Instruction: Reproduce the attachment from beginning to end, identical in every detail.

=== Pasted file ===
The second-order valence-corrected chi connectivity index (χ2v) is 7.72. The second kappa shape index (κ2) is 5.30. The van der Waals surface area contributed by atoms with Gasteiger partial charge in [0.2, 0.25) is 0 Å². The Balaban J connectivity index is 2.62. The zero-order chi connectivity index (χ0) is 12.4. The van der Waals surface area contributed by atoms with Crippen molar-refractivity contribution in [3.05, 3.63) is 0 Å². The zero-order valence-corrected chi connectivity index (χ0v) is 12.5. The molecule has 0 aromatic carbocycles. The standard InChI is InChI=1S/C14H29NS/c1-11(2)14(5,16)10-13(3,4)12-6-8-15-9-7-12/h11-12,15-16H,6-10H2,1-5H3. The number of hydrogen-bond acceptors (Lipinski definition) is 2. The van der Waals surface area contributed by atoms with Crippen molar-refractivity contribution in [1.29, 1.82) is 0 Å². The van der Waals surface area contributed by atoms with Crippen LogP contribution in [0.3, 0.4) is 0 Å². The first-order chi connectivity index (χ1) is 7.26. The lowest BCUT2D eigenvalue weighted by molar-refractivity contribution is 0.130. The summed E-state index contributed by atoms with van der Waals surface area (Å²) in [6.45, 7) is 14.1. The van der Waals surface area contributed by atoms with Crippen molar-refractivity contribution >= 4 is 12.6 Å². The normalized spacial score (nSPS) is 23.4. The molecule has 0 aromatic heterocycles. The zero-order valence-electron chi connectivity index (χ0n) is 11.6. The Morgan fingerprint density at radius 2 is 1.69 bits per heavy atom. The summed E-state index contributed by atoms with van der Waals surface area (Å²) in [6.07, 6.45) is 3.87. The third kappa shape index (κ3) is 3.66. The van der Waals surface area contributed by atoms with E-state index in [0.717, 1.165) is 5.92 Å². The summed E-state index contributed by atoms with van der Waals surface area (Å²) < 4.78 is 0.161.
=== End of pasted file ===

The second-order valence-corrected chi connectivity index (χ2v) is 7.72. The second kappa shape index (κ2) is 5.30. The van der Waals surface area contributed by atoms with Gasteiger partial charge in [0.2, 0.25) is 0 Å². The Balaban J connectivity index is 2.62. The zero-order chi connectivity index (χ0) is 12.4. The van der Waals surface area contributed by atoms with Crippen molar-refractivity contribution in [3.05, 3.63) is 0 Å². The zero-order valence-corrected chi connectivity index (χ0v) is 12.5. The molecule has 0 aromatic carbocycles. The standard InChI is InChI=1S/C14H29NS/c1-11(2)14(5,16)10-13(3,4)12-6-8-15-9-7-12/h11-12,15-16H,6-10H2,1-5H3. The number of hydrogen-bond acceptors (Lipinski definition) is 2. The van der Waals surface area contributed by atoms with Crippen molar-refractivity contribution in [1.29, 1.82) is 0 Å². The van der Waals surface area contributed by atoms with Crippen LogP contribution in [0.3, 0.4) is 0 Å². The first-order chi connectivity index (χ1) is 7.26. The lowest BCUT2D eigenvalue weighted by molar-refractivity contribution is 0.130. The summed E-state index contributed by atoms with van der Waals surface area (Å²) in [6.45, 7) is 14.1. The van der Waals surface area contributed by atoms with Crippen molar-refractivity contribution >= 4 is 12.6 Å². The normalized spacial score (nSPS) is 23.4. The molecule has 0 aromatic heterocycles. The zero-order valence-electron chi connectivity index (χ0n) is 11.6. The Morgan fingerprint density at radius 2 is 1.69 bits per heavy atom. The summed E-state index contributed by atoms with van der Waals surface area (Å²) in [6.07, 6.45) is 3.87. The third kappa shape index (κ3) is 3.66. The van der Waals surface area contributed by atoms with E-state index in [0.717, 1.165) is 5.92 Å². The summed E-state index contributed by atoms with van der Waals surface area (Å²) < 4.78 is 0.161.